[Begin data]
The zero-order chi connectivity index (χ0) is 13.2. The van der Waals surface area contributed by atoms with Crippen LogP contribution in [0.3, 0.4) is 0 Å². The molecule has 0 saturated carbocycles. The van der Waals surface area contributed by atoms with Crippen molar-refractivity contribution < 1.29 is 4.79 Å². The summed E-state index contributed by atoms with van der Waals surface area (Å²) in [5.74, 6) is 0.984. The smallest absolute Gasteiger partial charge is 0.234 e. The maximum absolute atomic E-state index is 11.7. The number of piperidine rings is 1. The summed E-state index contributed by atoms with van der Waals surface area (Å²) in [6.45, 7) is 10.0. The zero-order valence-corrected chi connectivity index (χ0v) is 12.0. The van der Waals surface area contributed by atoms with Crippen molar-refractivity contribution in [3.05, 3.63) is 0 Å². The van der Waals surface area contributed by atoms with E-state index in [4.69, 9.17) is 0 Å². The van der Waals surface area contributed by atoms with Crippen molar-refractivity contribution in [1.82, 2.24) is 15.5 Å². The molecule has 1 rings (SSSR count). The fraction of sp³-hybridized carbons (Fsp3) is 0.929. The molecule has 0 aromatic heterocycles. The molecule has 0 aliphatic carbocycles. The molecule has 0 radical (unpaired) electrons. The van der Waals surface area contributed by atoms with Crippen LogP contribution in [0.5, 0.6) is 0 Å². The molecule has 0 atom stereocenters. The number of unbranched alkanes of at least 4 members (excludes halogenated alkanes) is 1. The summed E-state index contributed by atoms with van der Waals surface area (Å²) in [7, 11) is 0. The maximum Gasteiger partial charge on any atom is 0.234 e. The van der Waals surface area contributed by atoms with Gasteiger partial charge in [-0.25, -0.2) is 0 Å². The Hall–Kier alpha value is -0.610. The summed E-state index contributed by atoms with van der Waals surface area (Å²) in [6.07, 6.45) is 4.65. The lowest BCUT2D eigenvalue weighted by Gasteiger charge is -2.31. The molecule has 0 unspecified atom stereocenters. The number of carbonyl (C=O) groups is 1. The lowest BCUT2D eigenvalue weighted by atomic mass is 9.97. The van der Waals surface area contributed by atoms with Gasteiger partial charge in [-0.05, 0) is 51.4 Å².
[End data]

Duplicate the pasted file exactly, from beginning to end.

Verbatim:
The zero-order chi connectivity index (χ0) is 13.2. The van der Waals surface area contributed by atoms with Crippen LogP contribution in [0.3, 0.4) is 0 Å². The molecule has 0 saturated carbocycles. The van der Waals surface area contributed by atoms with Crippen molar-refractivity contribution < 1.29 is 4.79 Å². The summed E-state index contributed by atoms with van der Waals surface area (Å²) in [5.74, 6) is 0.984. The smallest absolute Gasteiger partial charge is 0.234 e. The maximum absolute atomic E-state index is 11.7. The number of piperidine rings is 1. The summed E-state index contributed by atoms with van der Waals surface area (Å²) in [6.45, 7) is 10.0. The zero-order valence-corrected chi connectivity index (χ0v) is 12.0. The van der Waals surface area contributed by atoms with Crippen molar-refractivity contribution in [3.05, 3.63) is 0 Å². The van der Waals surface area contributed by atoms with E-state index in [4.69, 9.17) is 0 Å². The van der Waals surface area contributed by atoms with Crippen molar-refractivity contribution in [1.82, 2.24) is 15.5 Å². The molecule has 1 rings (SSSR count). The fraction of sp³-hybridized carbons (Fsp3) is 0.929. The molecule has 0 aromatic heterocycles. The molecule has 0 aliphatic carbocycles. The molecule has 0 radical (unpaired) electrons. The van der Waals surface area contributed by atoms with Crippen LogP contribution in [0.5, 0.6) is 0 Å². The molecule has 0 atom stereocenters. The number of unbranched alkanes of at least 4 members (excludes halogenated alkanes) is 1. The summed E-state index contributed by atoms with van der Waals surface area (Å²) in [7, 11) is 0. The maximum Gasteiger partial charge on any atom is 0.234 e. The van der Waals surface area contributed by atoms with Gasteiger partial charge in [-0.25, -0.2) is 0 Å². The Hall–Kier alpha value is -0.610. The summed E-state index contributed by atoms with van der Waals surface area (Å²) in [6.07, 6.45) is 4.65. The lowest BCUT2D eigenvalue weighted by Gasteiger charge is -2.31. The molecule has 0 unspecified atom stereocenters. The number of carbonyl (C=O) groups is 1. The lowest BCUT2D eigenvalue weighted by atomic mass is 9.97. The van der Waals surface area contributed by atoms with Gasteiger partial charge in [-0.05, 0) is 51.4 Å².